7. Ann Cooper JAGO b.7.5.1861 Hutchenson
8. William Cooper JAGO b.7.7.1869 at Govan, Lanark, Scotland.

A male child JAMES COCKER (COKE ?) was born 24.8.1869 at Govan.
A male child John McKAY was born 10.1.1862............Hutchenson, Glasgow.

These previous families had a son JOSIAS JAGO (1851-1854). It seems they were all named after the original JOSIAS COKE JAGO who came to the region from Devon U.K.
In family No.2 JOSIAS JAGO is a twin to GRACE JAGO b.1854.
When Helen McKay SARKIES returned to Scotland 1878 she was at Kilsyth Stirling,
when my grandmother GRACE JAGO SARKIES was born in 1880. WAS she named after this relative .? I would certainly think so. Are there any of this Jago family around today ?

SARKIES FAMILY. I have little knowledge past the birth of Helen McKAY'S husband
JOHN ANDREW SARKIES. He was born of an Armenian family at Shuska in Asia.
(Republic of Iran). One of his children's birth certificate says he was born at Palestine.
Helen (Ellen) and John married under the rites of Presbyterian Church in Melbourne
in 1864. Helen was 22 and John Carkus (sic) was 32 years. His father was a merchant while his mother's name was Shahanoon (according to the marriage certificate.)

Some time after Helen and John Sarkies took their young family to Scotland he left the scene and it is thought he went to India. He was aGeneral Merchant in Melbourne and is listed in directories of the region. Helen SARKIES returned to Australia in 1883, when GRACE JAGO SARKIES was only three years old. John was not on the passenger manifest. Helen died a lonely death in Melbourne after working as a charwoman. Her sad life had seen the early death of a number of her children. Issue :-

1. MARGARET (Maggie) CARKUS (sic) 1864-1904 married HENRY PARKER
2. ANDREW SARKIES b.1865 married MARY J. LALOR. Descendants of this family live in Melbourne and also in South Australia.
3. JOHN SARKIES 1867/1875
4. DAVID SARKIES 1869/1976 married ELIZABETH NICHOLSON in Melbourne
5. SARAH SARKIES 1873/1874 Wodonga
6. ISABELLA SARKIES 1870/1875 at Carlton, Victoria
7. ISAAC SARKIES 1875/1885
8. JOSEPH SARKIES b1877 and died young at Fitzroy.
9. GRACE JAGO SARKIES b.1880 at Kilsyth Stirling Scotland.

GRACE married in 1901 at Naranderra, Victoria to ROBERT BOSTOCK born 1850. This opens up another quite long story, but after giving birth to about seven infants, Grace lost her fight for life and died at Brisbane Hospital at the birth of a daughter in 1914. She was aged 34 and this meant that the surviving children became wards of the state at an early age. Hence another long story for another time.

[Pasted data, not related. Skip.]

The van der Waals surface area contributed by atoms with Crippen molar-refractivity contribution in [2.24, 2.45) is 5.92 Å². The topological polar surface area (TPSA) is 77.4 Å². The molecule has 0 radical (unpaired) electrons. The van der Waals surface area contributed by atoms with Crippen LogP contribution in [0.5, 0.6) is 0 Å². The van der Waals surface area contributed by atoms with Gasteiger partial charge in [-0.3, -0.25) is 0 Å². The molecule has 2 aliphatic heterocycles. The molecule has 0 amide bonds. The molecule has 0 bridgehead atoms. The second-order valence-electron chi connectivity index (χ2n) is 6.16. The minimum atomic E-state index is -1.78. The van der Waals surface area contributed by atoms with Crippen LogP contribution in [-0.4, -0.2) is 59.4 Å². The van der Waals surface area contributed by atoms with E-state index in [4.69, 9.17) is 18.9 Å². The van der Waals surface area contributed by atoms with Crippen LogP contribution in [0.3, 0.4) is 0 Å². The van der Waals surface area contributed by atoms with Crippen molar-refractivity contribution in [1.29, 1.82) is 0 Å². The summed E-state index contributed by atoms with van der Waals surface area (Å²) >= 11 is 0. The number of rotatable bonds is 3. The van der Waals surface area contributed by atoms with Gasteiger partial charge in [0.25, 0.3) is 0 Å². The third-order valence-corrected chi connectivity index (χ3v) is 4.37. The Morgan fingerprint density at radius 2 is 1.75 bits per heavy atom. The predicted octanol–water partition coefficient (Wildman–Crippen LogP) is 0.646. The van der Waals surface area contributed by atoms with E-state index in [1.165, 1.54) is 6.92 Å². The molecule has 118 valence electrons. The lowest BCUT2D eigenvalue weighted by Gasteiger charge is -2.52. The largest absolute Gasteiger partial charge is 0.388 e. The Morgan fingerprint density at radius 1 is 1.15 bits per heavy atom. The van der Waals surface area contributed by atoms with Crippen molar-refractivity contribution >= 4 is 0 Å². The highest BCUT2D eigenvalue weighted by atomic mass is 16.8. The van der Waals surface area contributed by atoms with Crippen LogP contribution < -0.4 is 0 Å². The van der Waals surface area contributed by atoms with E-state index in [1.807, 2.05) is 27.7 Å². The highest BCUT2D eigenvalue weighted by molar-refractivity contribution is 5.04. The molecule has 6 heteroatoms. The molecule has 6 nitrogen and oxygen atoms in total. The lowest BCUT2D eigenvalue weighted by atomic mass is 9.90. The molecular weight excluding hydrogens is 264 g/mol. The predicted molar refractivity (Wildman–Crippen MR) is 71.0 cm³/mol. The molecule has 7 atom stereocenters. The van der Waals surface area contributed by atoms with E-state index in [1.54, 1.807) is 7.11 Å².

As this story is about the CRAWFORD CLAN and the McKAY CLAN basically, I close this little chapter, but much can be read from the large book I published on  the whole BOSTOCK family from Cheshire 1600 to Australia and the present day. Excerpts from book on the BIRRELL CLAN family are also included on ELECTRIC SCOTLAND WEB PAGES.

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Thanks kindly for your interest in the neverending adventure for our ancestors.
Matthew and Thelma (Bostock) Birrell

Received some time ago and I cannot remember who sent it.

CRAWFORD is most common in C.Antrim, Northern Ireland, followed by counties DOWN, DERRY, TYRONE and FERMANAGH. It is territorial in origin from the barony of the name on the Upper Clyde in Lanarkshire. The craw- element is from Old English crawe, Lowland Scots craw, meaning 'crow'.

The Crawfords were a sept of the Clan Lindsay whose chiefs are the Earls of Crawford. George Crawford was on e of the fifty Scottish undertakers of the Ulster Plantation, and as a son-in law of one of the chief undertakers, Andrew Stewart, he was granted 1,000 acres adjacent to Stewart's portion in Mountjoy, co.Tyrone. Although he sold the property within ten years, many of the Crawfords he brought over from Scotland remained.

The name was alread very numerous in Co.Antrim by the mid-seventeenth century and in the nineteenth century the Antrim Crawfords were mainly concentrated in the barony of Upper Glenarm, and had given their name to Crawfordsland in the Parish of Kilbride. In mid-nineteenth century Down the Crawfords were found mainly in the barony of Upper Castlereagh. Crawfordsburn in Co.Down is named after them.

One of the Crawford families in Fermanagh came to Ireland, probably from Kilbirnie in Argyllshire in or abouot 1630. There it gave it's name to Crawford's hill in the parish of Devenish. In 1962 it was noted as the thirtysixth most common name in that county. William Sharman Crawford, 1781-1861 MP and sheriff of Down, was founder of the Ulster Tenant right Associationwhich became the Tenant League of Ireland. He was born at Crawfordsburn, Co.Down.